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Disney Offers Refund for Potentially Harmful Baby Einstein DVDs

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Disney Offers Refund for Potentially Harmful Baby Einstein DVDs

If you’ve bought the Baby Einstein DVDs for your little one and wondered why s/he is not yet reading “Crime and Punishment” and proving the nonsqueezing theorem in symplectic geometry, you may finally have your answer.  Turns out, the Baby Einstein videos may actually be detrimental to early childhood development — which is why the company is offering refunds to the millions of parents who’ve bought them.

In short:  The videos are less Einstein, more Federline.

The offer is a result of lawyers threatening a class-action lawsuit for unfair and deceptive practices unless Disney agreed to refund the full purchase price to all who bought the videos since 2004.

“The Walt Disney Company’s entire Baby Einstein marketing regime is based on express and implied claims that their videos are educational and beneficial for early childhood development,” a letter from the lawyers said, calling those claims “false because research shows that television viewing is potentially harmful for very young children.”

Baby Einstein products and videos are extremely common in U.S. homes — Disney sold $200 million worth of the products last year — even though pediatricians recommend that children under 2 should watch no television at all, and early TV exposure may be linked to attention problems later in life.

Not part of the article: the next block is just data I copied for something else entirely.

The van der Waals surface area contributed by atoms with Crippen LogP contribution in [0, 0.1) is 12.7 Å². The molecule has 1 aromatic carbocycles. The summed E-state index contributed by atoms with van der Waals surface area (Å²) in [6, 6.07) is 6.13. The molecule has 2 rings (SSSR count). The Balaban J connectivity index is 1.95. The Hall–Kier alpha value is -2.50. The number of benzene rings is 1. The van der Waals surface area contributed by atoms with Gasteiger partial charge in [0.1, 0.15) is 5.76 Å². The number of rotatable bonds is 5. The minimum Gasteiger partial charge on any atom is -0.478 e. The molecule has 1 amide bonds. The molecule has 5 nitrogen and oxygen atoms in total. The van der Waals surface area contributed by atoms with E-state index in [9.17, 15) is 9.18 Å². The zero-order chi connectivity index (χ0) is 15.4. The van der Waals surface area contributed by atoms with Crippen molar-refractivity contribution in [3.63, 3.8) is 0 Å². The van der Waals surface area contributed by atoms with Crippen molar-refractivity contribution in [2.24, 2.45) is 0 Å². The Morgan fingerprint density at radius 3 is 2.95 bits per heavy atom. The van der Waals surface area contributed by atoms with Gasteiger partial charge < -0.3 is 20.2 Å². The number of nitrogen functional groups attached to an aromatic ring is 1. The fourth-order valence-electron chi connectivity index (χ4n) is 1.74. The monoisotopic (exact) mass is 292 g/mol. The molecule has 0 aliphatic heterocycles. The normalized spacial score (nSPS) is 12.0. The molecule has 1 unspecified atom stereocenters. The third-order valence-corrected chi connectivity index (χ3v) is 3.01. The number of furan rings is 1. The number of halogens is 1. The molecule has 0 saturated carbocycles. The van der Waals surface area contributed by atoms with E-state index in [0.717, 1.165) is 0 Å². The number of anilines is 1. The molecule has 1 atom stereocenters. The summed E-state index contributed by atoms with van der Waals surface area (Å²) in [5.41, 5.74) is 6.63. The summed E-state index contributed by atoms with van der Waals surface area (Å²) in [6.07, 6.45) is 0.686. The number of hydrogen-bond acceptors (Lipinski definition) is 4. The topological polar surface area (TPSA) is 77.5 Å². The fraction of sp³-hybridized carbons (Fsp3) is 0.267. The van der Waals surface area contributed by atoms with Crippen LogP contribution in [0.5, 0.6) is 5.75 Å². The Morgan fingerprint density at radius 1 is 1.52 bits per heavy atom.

Why, that’s just ridiculous.  I LOVED watching TV when I was a kid and I don’t have any —

Wait.  What were we talking about again?

Oh, right:  If you have Baby Einstein videos and would like a refund because they didn’t turn your child into Doogie Howser, or if you could just use some lunch money for your kid, visit the company’s Guarantee/Upgrade Offer page.

Because sharing is caring, as I tell my kids. (Except my wine. Never my wine.)
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Candy Kirby is the founder of The Laughing Stork and a professional fun-maker who will never stop chasing her lifelong dream: to find the Pomeranian or porn star after whom her parents must have named her. A humor columnist for Disney, Nickelodeon, Scary Mommy, Reductress and Redbook, she also used to be a staff writer for the soap opera, The Bold and the Beautiful, where she penned many scripts featuring prolonged heated stares and countless “Who’s the Daddy?” story lines. Candy lives in Los Angeles with her husband, two young kids and three rescue Persian cats, the latter of whom are the real brains behind this operation (so send all complaints to them).

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